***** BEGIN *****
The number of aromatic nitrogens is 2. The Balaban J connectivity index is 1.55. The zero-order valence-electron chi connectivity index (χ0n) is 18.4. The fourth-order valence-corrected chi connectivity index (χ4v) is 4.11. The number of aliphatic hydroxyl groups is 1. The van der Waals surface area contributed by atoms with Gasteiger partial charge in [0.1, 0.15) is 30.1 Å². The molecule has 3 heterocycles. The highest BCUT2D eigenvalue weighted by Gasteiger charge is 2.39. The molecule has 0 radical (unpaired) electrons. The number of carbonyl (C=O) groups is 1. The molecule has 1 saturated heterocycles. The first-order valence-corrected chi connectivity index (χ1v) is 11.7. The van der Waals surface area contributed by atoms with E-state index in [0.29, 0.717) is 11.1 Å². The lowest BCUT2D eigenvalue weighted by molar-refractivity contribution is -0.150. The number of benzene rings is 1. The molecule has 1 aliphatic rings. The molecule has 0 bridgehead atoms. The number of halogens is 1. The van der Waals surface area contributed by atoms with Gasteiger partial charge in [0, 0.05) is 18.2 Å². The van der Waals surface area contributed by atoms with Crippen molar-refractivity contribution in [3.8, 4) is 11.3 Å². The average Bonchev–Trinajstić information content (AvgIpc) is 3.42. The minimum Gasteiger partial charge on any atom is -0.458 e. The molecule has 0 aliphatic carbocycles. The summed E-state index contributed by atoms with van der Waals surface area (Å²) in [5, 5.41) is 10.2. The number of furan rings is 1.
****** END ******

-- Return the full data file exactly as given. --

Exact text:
The number of aromatic nitrogens is 2. The Balaban J connectivity index is 1.55. The zero-order valence-electron chi connectivity index (χ0n) is 18.4. The fourth-order valence-corrected chi connectivity index (χ4v) is 4.11. The number of aliphatic hydroxyl groups is 1. The van der Waals surface area contributed by atoms with Gasteiger partial charge in [0.1, 0.15) is 30.1 Å². The molecule has 3 heterocycles. The highest BCUT2D eigenvalue weighted by Gasteiger charge is 2.39. The molecule has 0 radical (unpaired) electrons. The number of carbonyl (C=O) groups is 1. The molecule has 1 saturated heterocycles. The first-order valence-corrected chi connectivity index (χ1v) is 11.7. The van der Waals surface area contributed by atoms with E-state index in [0.29, 0.717) is 11.1 Å². The lowest BCUT2D eigenvalue weighted by molar-refractivity contribution is -0.150. The number of benzene rings is 1. The molecule has 1 aliphatic rings. The molecule has 0 bridgehead atoms. The number of halogens is 1. The van der Waals surface area contributed by atoms with Gasteiger partial charge in [0, 0.05) is 18.2 Å². The van der Waals surface area contributed by atoms with Crippen molar-refractivity contribution in [3.8, 4) is 11.3 Å². The average Bonchev–Trinajstić information content (AvgIpc) is 3.42. The minimum Gasteiger partial charge on any atom is -0.458 e. The molecule has 0 aliphatic carbocycles. The summed E-state index contributed by atoms with van der Waals surface area (Å²) in [5, 5.41) is 10.2. The number of furan rings is 1.